For Pathologists

For Pathologists2019-05-31T20:02:38-06:00

MarginMarker histology marking dye and CorrectClips radiographic markers can add clarity and reduce error.

Pathologists lead the standardization of specimen marking to ensure the highest quality of analysis for all cancer patients.

The Problem

In cancer surgery, the single most important predictor of local recurrence is the tissue margins.1,2 Research indicates that using suture for specimen orientation can result in a 31% disagreement rate between the surgeon and pathologist with regard to margin interpretation.3 For specimens <20cm3, the discordance rate can be as high as 78%.3 Re-excision rates exceed 20% in breast surgery suggesting that some re-excisions
may be performed on the wrong margin.4

The Solution

MarginMarker™ sterile ink kit and CorrectClips™ radiographic markers remove inconsistencies, reducing error and ambiguity. The pathology lab receives specimens with margins accurately and uniformly marked.


Pathology receives specimens marked with a consistent color coding scheme which completely defines each of the six tissue margins. Entire surface areas are indicated, and irregularities and fissures on the surface are clearly marked in relation to each margin.


Validity of Markings
  • MarginMarker sterile inks define the edges of specimen margins; this is more complete than suture, which marks only one point to represent the entire margin plane, and which requires the pathologist to estimate margin boundaries.
  • Specimen markings by MarginMarker have greater validity than suture methods. CorrectClips detach easily with minimal interruption to tissue surface compared to suture. False positives can be reduced, as MarginMarker inks minimize migration into crevasses or punctures created by suture.
  • Pathologists have greater confidence that if re-excision is required, it is valid and necessary to prevent cancer recurrence, and that the designated margin for re-excision is correct.
Performance of MarginMarker Inks
  • MarginMarker sterile inks adhere throughout specimen processing; the colors show brightly on slides, easily distinguishing each margin. There is no need to apply additional ink.
  • MarginMarker sterile inks can be used when specimen sterility is maintained for cytogenetic analysis or microbiology testing.
  • MarginMarker sterile inks are packaged for single use, minimizing the risk of cross-contamination from other specimens.


Clinical Benefits

Vector Surgical’s tissue margin marking system, comprised of MarginMarker and CorrectClips, provides a secure, complete and accurate designation of tissue specimen margins, potentially contributing to:

Improved Patient Outcomes
  • More accurate re-excisions5,6
  • Fewer unnecessary re-excisions5,7,8
  • Lower cancer recurrence1,9
  • Improved cosmesis6,8
  • Promotes clear, systematic pathologist-surgeon communication
  • MarginMarker and CorrectClips are in compliance with 2012 CAP Accreditation Guidelines for specimen handling by maintaining margin designation during fixation10


  1. Gage, I.; Schnitt, S.J.; Nixon, A.J.; Silver, B.; Recht, A.; Troyan, S.L.; Eberlein, T.; Love, S.M.; Gelman, R.; Harris, J.R.; and Connolly, J.L. “Pathologic Margin Involvement and the Risk of Recurrence in Patients Treated with Breast-Conserving Therapy.” Cancer 78.9 (1996): 1921-1928.
  2. MacDonald, H.R.; Silverstein, M.J.; Mabry, H.; Moorthy, B.; Ye, W.; Epstein, M.S.; Holmes, D.; Silberman, H.; and Lagios, M. “Local Control in Ductal Carcinoma In Situ Treated by Excision Alone: Incremental Benefit of Larger Margins.” American Journal of Surgery 190.4 (2005): 521-525.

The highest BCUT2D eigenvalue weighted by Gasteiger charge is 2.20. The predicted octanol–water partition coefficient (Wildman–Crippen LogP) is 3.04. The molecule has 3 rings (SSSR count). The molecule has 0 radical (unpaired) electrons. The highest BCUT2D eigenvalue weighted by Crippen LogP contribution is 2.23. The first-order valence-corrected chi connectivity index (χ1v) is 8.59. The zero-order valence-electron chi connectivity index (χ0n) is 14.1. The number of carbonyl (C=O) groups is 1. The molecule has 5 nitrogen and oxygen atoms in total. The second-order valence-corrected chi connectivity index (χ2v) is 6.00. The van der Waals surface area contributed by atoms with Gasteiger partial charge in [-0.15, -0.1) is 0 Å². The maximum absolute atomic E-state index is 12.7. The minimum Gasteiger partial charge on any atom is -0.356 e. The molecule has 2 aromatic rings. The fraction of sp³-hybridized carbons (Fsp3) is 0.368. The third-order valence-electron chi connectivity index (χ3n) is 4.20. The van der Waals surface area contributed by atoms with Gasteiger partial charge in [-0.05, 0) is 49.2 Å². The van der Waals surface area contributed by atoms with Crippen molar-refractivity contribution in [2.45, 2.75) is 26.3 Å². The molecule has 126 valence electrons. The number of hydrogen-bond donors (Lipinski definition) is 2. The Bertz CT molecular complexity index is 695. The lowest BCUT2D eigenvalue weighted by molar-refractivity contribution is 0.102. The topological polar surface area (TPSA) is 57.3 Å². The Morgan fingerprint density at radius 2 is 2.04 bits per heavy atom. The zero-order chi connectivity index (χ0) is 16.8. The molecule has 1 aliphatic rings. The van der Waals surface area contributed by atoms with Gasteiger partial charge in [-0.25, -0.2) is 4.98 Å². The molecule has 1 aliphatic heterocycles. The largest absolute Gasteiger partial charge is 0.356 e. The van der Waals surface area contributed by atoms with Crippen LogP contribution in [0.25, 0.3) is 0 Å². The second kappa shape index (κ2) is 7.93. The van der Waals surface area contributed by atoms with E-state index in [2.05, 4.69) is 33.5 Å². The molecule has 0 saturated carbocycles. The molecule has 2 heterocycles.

3. Britton, P.D.; Sonoda, L.I.; Yamamoto, A.K.; Koo, B.; Soh, E.; and Goud, A. “Breast Surgical Specimen Radiographs: How Reliable Are They?” European Journal of Radiology 79 (2011): 245-249.
  4. Molina, M.A.; Snell, S.; Franceschi, D.; Jorda, M.; Gomez, C.; Moffat, F.L.; Powell, J.; and Avisar, E. “Breast Specimen Orientation.” Annals of Surgical Oncology 16 (2009): 285-288.
  5. McCahill, L.E.; Single, R.M.; Aiello Bowles, E.J.; Feigelson, H.S.; James, T.A.; Barney, T.; Engel, J.M.; and Onitilo, A.A. “Variability in Reexcision Following Breast Conservation Surgery.” Journal of the American Medical Association 307.5 (2012): 467-475.
  6. Singh, M.; Singh, G.; Hogan, K.T.; Atkins, K.A.; and Schroen, A.T. “The Effect of Intraoperative Specimen Inking on Lumpectomy Re-excision Rates.” World Journal of Surgical Oncology 8.4 (2010).
  7. Gibson, G.R.; Lesnikoski, B.A.; Yoo, J.; Mott, L.A.; Cady, B.; and Barth, R.J. Jr. “A Comparison of Ink-Directed and Traditional Whole-Cavity Re-Excision for Breast Lumpectomy Specimens with Positive Margins.” Annals of Surgical Oncology 8.9 (2001): 693-704.
  8. Dooley, W.C. and Parker, J. “Understanding the Mechanisms Creating False Positive Lumpectomy Margins.” American Journal of Surgery 190 (2005): 606-608.
  9. Landercasper, J., Attai, D., Atisha, D., Beitsch, P., Bosserman, L., Boughey, J., Carter, J., Edge, S., Feldman, S., Froman, J. and Greenberg, C. “Toolbox to reduce lumpectomy reoperations and improve cosmetic outcome in breast cancer patients: The American Society of Breast Surgeons Consensus Conference.” Annals of Surgical Oncology 22.10 (2015): 3174-3183.
  10. Menes, T.S.; Tartter, P.I.; Bleiweiss, I.; Godbold, J.H.; Estabrook, A.; and Smith, S.R. “The Consequence of Multiple Re-excisions to Obtain Clear Lumpectomy Margins in Breast Cancer Patients.”Annals of Surgical Oncology 12.11 (2005): 881-885.
  11. “Anatomic Pathology Checklist – Predictive Markers.” College of American Pathologists’ CAP Accreditation Program. ANP. 22998. July 11, 2011.
Additional Medical References

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